Jessie M. D, Homans, A 4th-Generation Citizen of Red Sox Nation
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I was just at a baseball talk site, and the folks were discussing whether Dwight Evans ought to be in the Hall of Fame. He won 8 Gold Gloves in his career as right fielder for the Red Sox. But here's why I think he falls short:
I was in Fenway to watch Dewey play in both his early and late career, while missing most of his prime (1979-86). He was a star ballplayer. He had arguably the best arm in the American League, and the best of anyone who ever wore a Red Sox uniform.
But he does not quite have the stats, nor the intangibles-- he was a quiet type-- to put him in the Hall of Fame. His best year might have been 1981, the strike year, in which had he maintained his pace in home runs and RBIs he would have had 33 homers and 127 RBIs.
Now, there are any number of players in the Hall with a .272 or lower BA. Harmon Killebrew hit .258 career. But he had 573 home runs, with 40 or more 8 times, and 100+ RBIs 10 times.
Reggie Jackson hit .262 career also. But he had only 10 HR less than Killebrew, career, was a 13 year AllStar, and had an MVP Award (1973), besides the greatest single-game performance ever in the World Series-- 3 homers and 8 RBIs.
Mike Schmidt hit only .270, but he led the National League in homers 8 times, slugging 5 times, walks 4, and won 3 MVPs, plus 9 gold gloves, including 8 years in a row, 12 years AllStar, all but one in a row. Had he hit for average too, Schmidt would be one of the top ten PLAYERS that ever played. He even was a threat on the basepaths, stealing 171 bases over a 16-year career, with a career high of 29 in 1975, while leading the league for his second time in HRs.
Bill James, the eminent baseball historian, in his book, The Bill James Historical Baseball Abstract, posits four possible definitions for a Hall of Famer. Evans clearly does not fit definitions A or B.
Definition A is, simply, the greatest ever, arguably, to play his position. Babe Ruth, Willie Mays and Lefty Grove are examples of that level of HOFer. Mike Schmidt, mentioned earlier, also probably fits this definition, up there with Jimmy Foxx and, today, Albert Pujols, whose place among the all-time greats is cemented, with 432 homers in 11 seasons, the biggest Rookie of the Year season of the century, 2 Gold Gloves and 3 MVPs (with no evidence that he is "juiced") so far, but how high he'll rate is unclear. All three of those arguably-greatest-ever first basemen also played significant time at third base, so they are really comparable.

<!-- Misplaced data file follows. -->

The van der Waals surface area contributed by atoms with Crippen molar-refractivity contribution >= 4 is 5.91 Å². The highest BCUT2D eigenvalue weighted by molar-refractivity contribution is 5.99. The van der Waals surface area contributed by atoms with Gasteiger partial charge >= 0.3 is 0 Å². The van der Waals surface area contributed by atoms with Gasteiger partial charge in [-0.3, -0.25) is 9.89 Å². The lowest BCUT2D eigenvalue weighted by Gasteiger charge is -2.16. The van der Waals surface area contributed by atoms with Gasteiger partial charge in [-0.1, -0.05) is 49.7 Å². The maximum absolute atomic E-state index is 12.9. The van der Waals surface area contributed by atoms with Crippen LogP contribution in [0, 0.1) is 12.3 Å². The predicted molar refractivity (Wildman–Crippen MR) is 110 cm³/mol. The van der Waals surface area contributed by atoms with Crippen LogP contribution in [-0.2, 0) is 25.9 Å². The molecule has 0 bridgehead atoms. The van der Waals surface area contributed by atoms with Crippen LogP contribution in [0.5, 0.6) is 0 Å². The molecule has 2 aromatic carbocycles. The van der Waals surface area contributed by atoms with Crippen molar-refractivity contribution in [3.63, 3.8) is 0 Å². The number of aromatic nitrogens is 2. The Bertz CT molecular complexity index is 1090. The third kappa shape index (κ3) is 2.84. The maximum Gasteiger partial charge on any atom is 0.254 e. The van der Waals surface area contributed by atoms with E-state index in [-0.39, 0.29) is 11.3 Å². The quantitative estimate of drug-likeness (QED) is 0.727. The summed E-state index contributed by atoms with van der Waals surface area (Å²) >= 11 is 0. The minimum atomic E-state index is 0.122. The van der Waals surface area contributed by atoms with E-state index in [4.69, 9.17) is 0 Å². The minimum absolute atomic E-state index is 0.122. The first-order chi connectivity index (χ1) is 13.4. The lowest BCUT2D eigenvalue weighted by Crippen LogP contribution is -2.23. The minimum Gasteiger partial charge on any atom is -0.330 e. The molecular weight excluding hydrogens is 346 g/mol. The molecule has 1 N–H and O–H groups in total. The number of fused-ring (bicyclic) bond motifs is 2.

Definition B says, "one of the greatest ever" at his position. "Such a player should be the dominant player at his position at the time he is active," with the exception of one-of-the-greatest-ever talent doubling up at one position, like Mantle and Mays concurrently in center field. "He should be the biggest star on the field at any time," says James.
James says, "Such a player would ordinarily be the biggest star on his team unless it was a pennant-winning team, in which case he would be regarded as one of the most valuable members of the team." Some HOFers James says are covered by this definition include Billy Williams, Willie Stargell (the only one of this list I ever actually watched, in HIS ONLY MINOR LEAGUE SEASON, in Asheville in 1962-- 42 homers in 140 games, off he went to the Pirates after the minor league season was done in September), Johnny Evers and Harry Heilmann.
And sorry, there is no way that Evans comes anywhere close to Heilmann. Between 1921 and 1927, Heilmann, Ty Cobb's teammate, led the American League in hitting four times with BAs of over .390. (In fact, between 1907 and 1927, only five batting titles were won by players who were not Detroit Tigers.) He is one of the select bunch (the last being Ted Williams) to hit over .400 in a full season.
Stargell had 479 homers and was an MVP and World Series MVP in the same season, 1979. He was not the biggest star on the team when Roberto Clemente was there, but thereafter he arguably was.